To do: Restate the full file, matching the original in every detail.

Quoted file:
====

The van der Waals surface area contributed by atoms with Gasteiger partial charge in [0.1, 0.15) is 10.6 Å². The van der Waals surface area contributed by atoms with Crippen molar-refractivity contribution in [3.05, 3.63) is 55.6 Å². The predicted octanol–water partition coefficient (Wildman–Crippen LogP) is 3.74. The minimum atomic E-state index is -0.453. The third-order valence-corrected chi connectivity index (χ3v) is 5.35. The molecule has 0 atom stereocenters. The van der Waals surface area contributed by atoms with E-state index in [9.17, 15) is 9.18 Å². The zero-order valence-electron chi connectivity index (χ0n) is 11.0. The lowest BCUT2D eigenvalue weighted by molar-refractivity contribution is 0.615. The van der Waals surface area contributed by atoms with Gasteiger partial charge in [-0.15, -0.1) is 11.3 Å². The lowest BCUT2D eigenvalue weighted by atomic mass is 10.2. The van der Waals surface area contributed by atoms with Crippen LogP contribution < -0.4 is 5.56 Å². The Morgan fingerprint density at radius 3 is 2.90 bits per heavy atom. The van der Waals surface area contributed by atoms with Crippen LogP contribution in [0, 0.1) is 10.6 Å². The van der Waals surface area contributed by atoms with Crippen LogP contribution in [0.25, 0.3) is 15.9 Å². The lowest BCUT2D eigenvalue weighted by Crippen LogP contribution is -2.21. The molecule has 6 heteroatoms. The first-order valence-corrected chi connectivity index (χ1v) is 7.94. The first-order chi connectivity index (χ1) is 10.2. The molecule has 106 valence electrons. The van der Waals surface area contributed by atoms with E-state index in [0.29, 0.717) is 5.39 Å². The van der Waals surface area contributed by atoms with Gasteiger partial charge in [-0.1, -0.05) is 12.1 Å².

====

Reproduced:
The van der Waals surface area contributed by atoms with Gasteiger partial charge in [0.1, 0.15) is 10.6 Å². The van der Waals surface area contributed by atoms with Crippen molar-refractivity contribution in [3.05, 3.63) is 55.6 Å². The predicted octanol–water partition coefficient (Wildman–Crippen LogP) is 3.74. The minimum atomic E-state index is -0.453. The third-order valence-corrected chi connectivity index (χ3v) is 5.35. The molecule has 0 atom stereocenters. The van der Waals surface area contributed by atoms with E-state index in [9.17, 15) is 9.18 Å². The zero-order valence-electron chi connectivity index (χ0n) is 11.0. The lowest BCUT2D eigenvalue weighted by molar-refractivity contribution is 0.615. The van der Waals surface area contributed by atoms with Gasteiger partial charge in [-0.15, -0.1) is 11.3 Å². The lowest BCUT2D eigenvalue weighted by atomic mass is 10.2. The van der Waals surface area contributed by atoms with Crippen LogP contribution < -0.4 is 5.56 Å². The Morgan fingerprint density at radius 3 is 2.90 bits per heavy atom. The van der Waals surface area contributed by atoms with Crippen LogP contribution in [0, 0.1) is 10.6 Å². The van der Waals surface area contributed by atoms with Crippen LogP contribution in [0.25, 0.3) is 15.9 Å². The lowest BCUT2D eigenvalue weighted by Crippen LogP contribution is -2.21. The molecule has 6 heteroatoms. The first-order valence-corrected chi connectivity index (χ1v) is 7.94. The first-order chi connectivity index (χ1) is 10.2. The molecule has 106 valence electrons. The van der Waals surface area contributed by atoms with E-state index in [0.29, 0.717) is 5.39 Å². The van der Waals surface area contributed by atoms with Gasteiger partial charge in [-0.1, -0.05) is 12.1 Å².